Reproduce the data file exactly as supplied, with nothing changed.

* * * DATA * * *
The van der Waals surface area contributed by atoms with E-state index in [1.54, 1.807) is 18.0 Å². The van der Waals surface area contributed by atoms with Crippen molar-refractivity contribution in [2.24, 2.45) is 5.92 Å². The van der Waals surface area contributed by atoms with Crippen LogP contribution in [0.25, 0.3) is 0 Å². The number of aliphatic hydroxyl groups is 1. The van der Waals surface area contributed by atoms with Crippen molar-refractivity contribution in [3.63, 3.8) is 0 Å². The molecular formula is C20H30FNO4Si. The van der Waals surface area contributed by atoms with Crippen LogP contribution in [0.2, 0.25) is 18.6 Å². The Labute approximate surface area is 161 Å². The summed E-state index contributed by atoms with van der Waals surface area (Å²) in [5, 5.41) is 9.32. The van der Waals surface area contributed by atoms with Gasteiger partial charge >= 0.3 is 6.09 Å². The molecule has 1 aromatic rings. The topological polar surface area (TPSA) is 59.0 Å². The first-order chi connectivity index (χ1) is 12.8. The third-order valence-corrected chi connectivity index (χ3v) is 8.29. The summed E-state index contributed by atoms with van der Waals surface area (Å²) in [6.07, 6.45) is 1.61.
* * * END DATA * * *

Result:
The van der Waals surface area contributed by atoms with E-state index in [1.54, 1.807) is 18.0 Å². The van der Waals surface area contributed by atoms with Crippen molar-refractivity contribution in [2.24, 2.45) is 5.92 Å². The van der Waals surface area contributed by atoms with Crippen LogP contribution in [0.25, 0.3) is 0 Å². The number of aliphatic hydroxyl groups is 1. The van der Waals surface area contributed by atoms with Crippen molar-refractivity contribution in [3.63, 3.8) is 0 Å². The molecular formula is C20H30FNO4Si. The van der Waals surface area contributed by atoms with Crippen LogP contribution in [0.2, 0.25) is 18.6 Å². The Labute approximate surface area is 161 Å². The summed E-state index contributed by atoms with van der Waals surface area (Å²) in [5, 5.41) is 9.32. The van der Waals surface area contributed by atoms with Gasteiger partial charge >= 0.3 is 6.09 Å². The molecule has 1 aromatic rings. The topological polar surface area (TPSA) is 59.0 Å². The first-order chi connectivity index (χ1) is 12.8. The third-order valence-corrected chi connectivity index (χ3v) is 8.29. The summed E-state index contributed by atoms with van der Waals surface area (Å²) in [6.07, 6.45) is 1.61.